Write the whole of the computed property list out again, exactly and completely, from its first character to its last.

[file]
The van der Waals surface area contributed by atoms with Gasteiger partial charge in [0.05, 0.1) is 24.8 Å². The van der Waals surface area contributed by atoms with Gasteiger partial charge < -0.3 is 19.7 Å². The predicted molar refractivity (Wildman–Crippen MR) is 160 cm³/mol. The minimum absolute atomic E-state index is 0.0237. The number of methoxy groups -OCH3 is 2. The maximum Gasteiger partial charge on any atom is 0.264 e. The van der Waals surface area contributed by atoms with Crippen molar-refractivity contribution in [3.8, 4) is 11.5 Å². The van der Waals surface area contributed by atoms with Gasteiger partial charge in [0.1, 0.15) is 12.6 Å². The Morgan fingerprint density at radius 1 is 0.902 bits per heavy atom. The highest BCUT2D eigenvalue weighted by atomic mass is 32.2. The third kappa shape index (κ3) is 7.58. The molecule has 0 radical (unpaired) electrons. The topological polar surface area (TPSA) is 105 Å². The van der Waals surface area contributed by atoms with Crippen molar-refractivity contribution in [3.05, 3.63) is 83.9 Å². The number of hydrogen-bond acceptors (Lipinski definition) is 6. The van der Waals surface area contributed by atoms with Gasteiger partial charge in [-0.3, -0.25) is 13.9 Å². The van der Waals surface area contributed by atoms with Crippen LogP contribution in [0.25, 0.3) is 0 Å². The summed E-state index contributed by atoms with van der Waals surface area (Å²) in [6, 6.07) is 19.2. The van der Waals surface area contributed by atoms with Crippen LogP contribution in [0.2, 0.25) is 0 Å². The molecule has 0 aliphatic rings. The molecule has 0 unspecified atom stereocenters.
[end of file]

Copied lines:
The van der Waals surface area contributed by atoms with Gasteiger partial charge in [0.05, 0.1) is 24.8 Å². The van der Waals surface area contributed by atoms with Gasteiger partial charge < -0.3 is 19.7 Å². The predicted molar refractivity (Wildman–Crippen MR) is 160 cm³/mol. The minimum absolute atomic E-state index is 0.0237. The number of methoxy groups -OCH3 is 2. The maximum Gasteiger partial charge on any atom is 0.264 e. The van der Waals surface area contributed by atoms with Crippen molar-refractivity contribution in [3.8, 4) is 11.5 Å². The van der Waals surface area contributed by atoms with Gasteiger partial charge in [0.1, 0.15) is 12.6 Å². The Morgan fingerprint density at radius 1 is 0.902 bits per heavy atom. The highest BCUT2D eigenvalue weighted by atomic mass is 32.2. The third kappa shape index (κ3) is 7.58. The molecule has 0 radical (unpaired) electrons. The topological polar surface area (TPSA) is 105 Å². The van der Waals surface area contributed by atoms with Crippen molar-refractivity contribution in [3.05, 3.63) is 83.9 Å². The number of hydrogen-bond acceptors (Lipinski definition) is 6. The van der Waals surface area contributed by atoms with Gasteiger partial charge in [-0.3, -0.25) is 13.9 Å². The van der Waals surface area contributed by atoms with Crippen LogP contribution in [0.25, 0.3) is 0 Å². The summed E-state index contributed by atoms with van der Waals surface area (Å²) in [6, 6.07) is 19.2. The van der Waals surface area contributed by atoms with Crippen LogP contribution in [0.2, 0.25) is 0 Å². The molecule has 0 aliphatic rings. The molecule has 0 unspecified atom stereocenters.